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Thompson v. Saul

United States District Court, E.D. California

July 23, 2019

TRACY D. THOMPSON, Plaintiff,
v.
ANDREW M. SAUL, [1] Commissioner of Social Security, Defendant.

          ORDER REGARDING PLAINTIFF'S SOCIAL SECURITY COMPLAINT

          BARBARA A. MCAULIFFE, UNITED STATES MAGISTRATE JUDGE

         INTRODUCTION

         Plaintiff Tracy D. Thompson (“Plaintiff”) seeks judicial review of a final decision of the Commissioner of Social Security (“Commissioner”) denying her applications for disability insurance benefits under Title II of the Social Security Act and supplemental security income under Title XVI of the Social Security Act. The matter is currently before the Court on the parties' briefs, which were submitted, without oral argument, to Magistrate Judge Barbara A. McAuliffe.[2]

         Having considered the briefing and record in this matter, the Court finds the decision of the Administrative Law Judge (“ALJ”) to be supported by substantial evidence in the record as a whole and based upon proper legal standards. Accordingly, this Court affirms the agency's determination to deny benefits.

         FACTS AND PRIOR PROCEEDINGS

         Plaintiff filed applications for supplemental security income and disability insurance benefits on November 7, 2013. AR 194-98, 202-07.[3] Plaintiff alleged that she became disabled on July 29, 2011, due to post-laminectomy, sciatica, major depressive disorder, back pain, herniation, and hypothyroidism. AR 132, 221, 225. Plaintiff's applications were denied initially and on reconsideration. AR 132-36, 140-44. Subsequently, Plaintiff requested a hearing before an Administrative Law Judge (“ALJ”). ALJ Judith A. Kopec held a hearing on June 10, 2016, and issued an order denying benefits on September 6, 2016. AR 18-31, 37-76. Plaintiff sought review of the ALJ's decision, which the Appeals Council denied, making the ALJ's decision the Commissioner's final decision. AR 1-6. This appeal followed.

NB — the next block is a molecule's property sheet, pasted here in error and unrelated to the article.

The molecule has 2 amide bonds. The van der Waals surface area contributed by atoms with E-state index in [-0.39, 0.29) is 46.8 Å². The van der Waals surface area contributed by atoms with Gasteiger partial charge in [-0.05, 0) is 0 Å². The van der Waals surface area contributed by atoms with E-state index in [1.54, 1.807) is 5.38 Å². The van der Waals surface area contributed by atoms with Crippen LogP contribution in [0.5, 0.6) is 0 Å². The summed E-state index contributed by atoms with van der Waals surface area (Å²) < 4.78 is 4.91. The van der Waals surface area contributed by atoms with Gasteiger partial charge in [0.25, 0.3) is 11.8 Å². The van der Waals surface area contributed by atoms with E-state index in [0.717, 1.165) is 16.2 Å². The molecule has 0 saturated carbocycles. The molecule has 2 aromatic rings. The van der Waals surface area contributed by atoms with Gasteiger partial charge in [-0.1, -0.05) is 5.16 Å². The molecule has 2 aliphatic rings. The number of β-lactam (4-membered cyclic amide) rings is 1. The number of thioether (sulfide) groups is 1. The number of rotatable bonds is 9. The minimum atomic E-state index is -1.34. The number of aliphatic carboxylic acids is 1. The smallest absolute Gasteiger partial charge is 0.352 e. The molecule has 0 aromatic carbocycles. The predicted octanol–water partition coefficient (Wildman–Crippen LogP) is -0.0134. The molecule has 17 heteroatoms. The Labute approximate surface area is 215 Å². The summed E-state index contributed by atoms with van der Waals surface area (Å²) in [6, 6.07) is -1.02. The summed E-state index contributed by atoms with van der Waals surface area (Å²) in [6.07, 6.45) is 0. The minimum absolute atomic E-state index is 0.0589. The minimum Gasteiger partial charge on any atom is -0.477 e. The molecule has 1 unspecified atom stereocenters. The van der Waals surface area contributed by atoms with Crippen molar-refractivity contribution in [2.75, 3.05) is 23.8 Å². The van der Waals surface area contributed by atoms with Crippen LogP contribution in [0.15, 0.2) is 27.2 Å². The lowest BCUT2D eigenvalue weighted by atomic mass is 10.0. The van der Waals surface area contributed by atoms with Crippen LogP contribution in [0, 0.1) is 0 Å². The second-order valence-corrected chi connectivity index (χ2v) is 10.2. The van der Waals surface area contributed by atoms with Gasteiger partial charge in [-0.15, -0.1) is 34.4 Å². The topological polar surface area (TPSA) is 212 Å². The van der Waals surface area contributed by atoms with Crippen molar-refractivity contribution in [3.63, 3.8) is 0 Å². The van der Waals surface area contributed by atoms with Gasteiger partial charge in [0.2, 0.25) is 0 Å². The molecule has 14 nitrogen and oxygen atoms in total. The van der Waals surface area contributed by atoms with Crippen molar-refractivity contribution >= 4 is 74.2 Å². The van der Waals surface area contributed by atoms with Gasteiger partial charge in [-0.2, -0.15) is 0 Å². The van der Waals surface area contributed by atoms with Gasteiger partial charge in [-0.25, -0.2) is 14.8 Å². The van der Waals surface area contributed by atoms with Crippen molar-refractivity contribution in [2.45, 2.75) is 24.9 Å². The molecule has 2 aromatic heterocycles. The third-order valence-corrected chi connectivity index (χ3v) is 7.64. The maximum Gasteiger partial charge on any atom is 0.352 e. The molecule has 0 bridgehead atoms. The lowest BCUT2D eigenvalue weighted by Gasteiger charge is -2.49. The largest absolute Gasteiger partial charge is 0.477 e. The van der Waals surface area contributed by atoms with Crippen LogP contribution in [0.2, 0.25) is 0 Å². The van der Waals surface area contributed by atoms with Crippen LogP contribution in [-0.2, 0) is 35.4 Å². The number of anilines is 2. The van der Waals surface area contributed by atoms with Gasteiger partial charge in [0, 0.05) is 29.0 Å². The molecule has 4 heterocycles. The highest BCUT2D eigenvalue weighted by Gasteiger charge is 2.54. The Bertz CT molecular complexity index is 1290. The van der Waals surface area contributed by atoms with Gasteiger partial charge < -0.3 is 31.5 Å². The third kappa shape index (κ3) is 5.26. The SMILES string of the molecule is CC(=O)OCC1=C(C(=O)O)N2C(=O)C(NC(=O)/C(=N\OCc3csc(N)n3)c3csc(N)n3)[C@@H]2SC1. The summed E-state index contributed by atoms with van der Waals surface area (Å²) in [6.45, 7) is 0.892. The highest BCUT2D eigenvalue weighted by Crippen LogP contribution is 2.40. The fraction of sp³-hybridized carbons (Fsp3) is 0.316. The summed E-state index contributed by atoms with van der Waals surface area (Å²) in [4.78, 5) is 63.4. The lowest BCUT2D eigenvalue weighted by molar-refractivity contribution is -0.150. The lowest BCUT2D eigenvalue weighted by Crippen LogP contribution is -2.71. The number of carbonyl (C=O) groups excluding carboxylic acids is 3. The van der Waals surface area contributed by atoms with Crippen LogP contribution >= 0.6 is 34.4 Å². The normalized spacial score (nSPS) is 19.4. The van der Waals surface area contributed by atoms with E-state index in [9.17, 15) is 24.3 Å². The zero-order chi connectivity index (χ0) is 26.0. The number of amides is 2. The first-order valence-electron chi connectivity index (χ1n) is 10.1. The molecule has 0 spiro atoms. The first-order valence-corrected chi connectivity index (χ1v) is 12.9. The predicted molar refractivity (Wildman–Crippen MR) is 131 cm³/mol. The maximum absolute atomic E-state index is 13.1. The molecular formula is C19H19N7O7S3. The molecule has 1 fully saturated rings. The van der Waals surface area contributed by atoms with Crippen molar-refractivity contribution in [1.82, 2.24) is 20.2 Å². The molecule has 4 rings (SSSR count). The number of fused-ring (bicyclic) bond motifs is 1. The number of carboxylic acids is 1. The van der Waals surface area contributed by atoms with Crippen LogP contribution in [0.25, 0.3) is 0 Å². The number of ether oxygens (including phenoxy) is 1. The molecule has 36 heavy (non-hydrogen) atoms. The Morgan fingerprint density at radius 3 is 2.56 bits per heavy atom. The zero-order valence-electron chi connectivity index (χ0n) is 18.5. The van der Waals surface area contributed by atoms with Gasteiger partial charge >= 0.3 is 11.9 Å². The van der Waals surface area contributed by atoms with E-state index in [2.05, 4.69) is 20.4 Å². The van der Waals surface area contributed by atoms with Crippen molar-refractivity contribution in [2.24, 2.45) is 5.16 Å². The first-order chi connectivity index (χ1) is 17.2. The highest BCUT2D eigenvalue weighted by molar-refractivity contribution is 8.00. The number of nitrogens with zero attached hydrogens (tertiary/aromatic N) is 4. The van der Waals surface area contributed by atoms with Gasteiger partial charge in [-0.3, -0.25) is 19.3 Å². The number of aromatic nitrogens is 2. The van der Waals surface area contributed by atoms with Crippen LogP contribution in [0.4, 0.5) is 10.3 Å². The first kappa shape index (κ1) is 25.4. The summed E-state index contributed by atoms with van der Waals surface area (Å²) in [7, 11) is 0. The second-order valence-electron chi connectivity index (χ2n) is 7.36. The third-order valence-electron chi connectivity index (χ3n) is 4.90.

Hearing Testimony

          The ALJ held a hearing on June 10, 2016, in Stockton, California. Plaintiff appeared with her attorney, Nicole Franco. Impartial Vocational Expert (“VE”) Mary Jesko also appeared. AR 39-40.

         In response to questioning by the ALJ, Plaintiff testified that she lives with her husband and stepson. She drives half of the time, when she is alone, because her husband thinks her perception is not good. She drove to the hearing. AR 43-44. She attended some years of college after high school, and she is comfortable reading and writing English for her daily activities. She had vocational training in medical coding. AR 44-45.

         When asked about her work history, Plaintiff confirmed that she had two major types of jobs- one as a medical coder and one in car sales. AR 45-46. Her work at the car dealerships was primarily the same. She last worked on July 29, 2011, when she was laid off after her surgery. When she returned to work, she was given less to do and then laid off. She could not say that her lay off was connected to her medical conditions. AR 47. Prior to being laid off, and after surgery, she was no longer able to do filing and carrying. After she was laid off, she spent two years searching for work. AR 48. She was never offered any positions. AR 49.

         When asked about her pain, Plaintiff testified that she was currently in pain, with pressure in her tailbone down to her leg. The pain periodically goes down both legs. Plaintiff reported that she had fibromyalgia, which was discovered because she had aching pain in her leg and thigh. An orthopedic surgeon diagnosed her within the year prior to the hearing. AR 49-51. She rated her current pain as a seven out of ten. On good days, her pain is a four and on bad days an eight. In an average month, she probably has eight to ten bad days. Plaintiff reported that she improved after her first back surgery, but then began having bad pain again after a year, when another bulge was discovered. She had surgery and it improved, but she was starting to hurt again. She takes stronger narcotic medication now. AR 52-54.